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UFC 210’s Mousasi vs. Weidman debacle reveals holes in rule change



Kneeing and/or Kicking the head of a grounded opponent: A grounded fighter is defined as: Any part of the body, other than a single hand and soles of the feet touching the fighting area floor. To be grounded, both hands palm/fist down, and/or any other body part must be touching the fighting area floor. A single knee, arm, makes the fighter grounded without having to have any other body part in touch with the fighting area floor. At this time, kicks or knees to the head will not be allowed. *

As the name suggests, the rule is intended to protect the grounded fighter. As a fighter gets up from the mat, he will most often use his hands to get up. This leaves the fighter exposed to a dangerous knee to the head. The rule originated to rightfully protect a fighter from this dangerous and compromised circumstance.

The rule change, however, was designed to prevent fighters from gaming the system and avoiding knees that are a normal sportsmanlike part of a high level MMA fight.

In his recent fight against Gegard Mousasi at UFC 210 last Saturday night, Chris Weidman, instead of being in a compromised position, was the victim of his own attempt to outsmart the system. A little past the midway point of the 2nd round, Mousasi had his opponent in a clean and strong clinch; when Weidman realized he was about to get cleanly knee’d, he reached for the ground to avoid said knee through unjustified gamesmanship. Weidman didn’t reach the ground in time and when he did, Mousasi lifted his hands off the ground to knee him cleanly again.

If you were never “on the ground,” you’re not a grounded fighter.

Weidman was standing up as he saw a knee coming and he reached down to avoid the knee. These “games” are exactly what they’re trying to fix. 

The grounding rule once again caused a problematic situation where a fight had to be controversially stopped. The solution is simply to either drop the hands to the ground rule or to add in a stipulation where you are only safely grounded when you are attempting to get up. If you go with the latter, all the gaming the system and cat and mouse antics will be avoided and we can once again enjoy clear-cut unbridled high level MMA fighting.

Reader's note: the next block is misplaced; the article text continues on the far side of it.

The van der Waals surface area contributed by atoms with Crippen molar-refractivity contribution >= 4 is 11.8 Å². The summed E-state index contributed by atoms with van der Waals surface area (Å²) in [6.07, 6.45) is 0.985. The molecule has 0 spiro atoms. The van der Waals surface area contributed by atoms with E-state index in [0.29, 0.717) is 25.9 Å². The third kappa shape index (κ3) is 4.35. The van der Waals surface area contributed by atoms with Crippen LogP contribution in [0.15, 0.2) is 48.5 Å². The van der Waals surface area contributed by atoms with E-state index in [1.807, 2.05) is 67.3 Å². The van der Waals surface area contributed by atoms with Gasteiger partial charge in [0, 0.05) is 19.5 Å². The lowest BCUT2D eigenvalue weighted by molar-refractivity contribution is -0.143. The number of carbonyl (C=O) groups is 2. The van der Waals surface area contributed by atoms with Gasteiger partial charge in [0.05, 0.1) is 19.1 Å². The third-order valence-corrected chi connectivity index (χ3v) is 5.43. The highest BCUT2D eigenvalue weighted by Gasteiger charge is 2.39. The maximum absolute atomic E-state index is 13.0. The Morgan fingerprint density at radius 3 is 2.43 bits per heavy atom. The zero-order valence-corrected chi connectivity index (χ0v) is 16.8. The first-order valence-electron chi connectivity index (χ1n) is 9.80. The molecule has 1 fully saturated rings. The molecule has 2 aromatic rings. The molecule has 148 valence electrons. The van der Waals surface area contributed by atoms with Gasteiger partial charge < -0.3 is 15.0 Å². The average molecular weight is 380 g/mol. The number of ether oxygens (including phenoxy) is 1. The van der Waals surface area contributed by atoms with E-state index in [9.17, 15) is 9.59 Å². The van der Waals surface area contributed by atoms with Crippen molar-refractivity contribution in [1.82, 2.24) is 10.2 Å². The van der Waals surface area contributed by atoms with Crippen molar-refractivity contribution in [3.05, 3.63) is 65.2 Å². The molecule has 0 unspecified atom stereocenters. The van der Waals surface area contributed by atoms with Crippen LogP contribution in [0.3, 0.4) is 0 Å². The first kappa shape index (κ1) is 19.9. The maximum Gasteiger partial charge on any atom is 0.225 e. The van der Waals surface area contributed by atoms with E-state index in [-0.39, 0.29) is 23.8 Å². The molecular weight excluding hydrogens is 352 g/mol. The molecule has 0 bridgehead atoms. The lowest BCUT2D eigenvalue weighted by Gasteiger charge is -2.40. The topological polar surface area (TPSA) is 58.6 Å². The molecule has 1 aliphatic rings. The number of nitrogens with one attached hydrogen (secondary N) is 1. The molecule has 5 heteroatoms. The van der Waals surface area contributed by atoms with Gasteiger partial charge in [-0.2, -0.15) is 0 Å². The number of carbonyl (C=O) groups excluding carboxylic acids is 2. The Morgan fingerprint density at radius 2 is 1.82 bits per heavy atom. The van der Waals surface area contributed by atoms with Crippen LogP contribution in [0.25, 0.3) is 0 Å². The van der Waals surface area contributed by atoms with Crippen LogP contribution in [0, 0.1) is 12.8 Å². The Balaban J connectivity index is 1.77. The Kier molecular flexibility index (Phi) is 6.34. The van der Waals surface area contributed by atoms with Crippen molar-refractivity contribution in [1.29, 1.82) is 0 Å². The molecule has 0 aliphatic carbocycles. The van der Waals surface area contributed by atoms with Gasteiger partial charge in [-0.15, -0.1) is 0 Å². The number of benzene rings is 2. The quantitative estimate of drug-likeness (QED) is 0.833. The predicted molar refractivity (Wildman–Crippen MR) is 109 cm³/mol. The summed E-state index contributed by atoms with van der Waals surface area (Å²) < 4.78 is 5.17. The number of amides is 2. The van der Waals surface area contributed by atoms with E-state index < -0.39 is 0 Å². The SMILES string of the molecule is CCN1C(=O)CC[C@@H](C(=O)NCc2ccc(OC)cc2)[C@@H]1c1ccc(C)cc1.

The fights conclusion got worse as Weidman’s camp accused the NY fight commission of violating their no replay rules. However, what happened was legal as referee Dan Miragliotta consulted with ‘Big’ John McCarthy which is a legal process called polling. They discussed what happened without consulting replay and decided it was a legal knee.

Weidman, who is a great fighter and most often extremely honorable was caught in need of a time out, however, with a legal knee he shouldn’t be awarded a five-minute time out; the doctors found him unable to continue. Weidman reportedly thought the month was “February” and his eyes were way too bloodshot to allow him to continue safely.

The result much to many of us hardcore fight fans was exactly as it should be. A fighter was legally injured beyond being able to continue to fight. Although he was at first given a time out, Dan Miragliotta received legal polling with his present staff and informed Weidman that since he could not continue the fight had to be called a TKO.

The good news is the decision was correct. The bad news is that we need to adjust the rules on grounding to be more clearly enforced in the future and that we consequently didn’t get to see Mousasi conclusively finish the severely hurt Weidman.

via @EdwardGross11

*via  ABC Unified Rules

image credit – Josh Hedges/Zuffa LLC/via Getty Images

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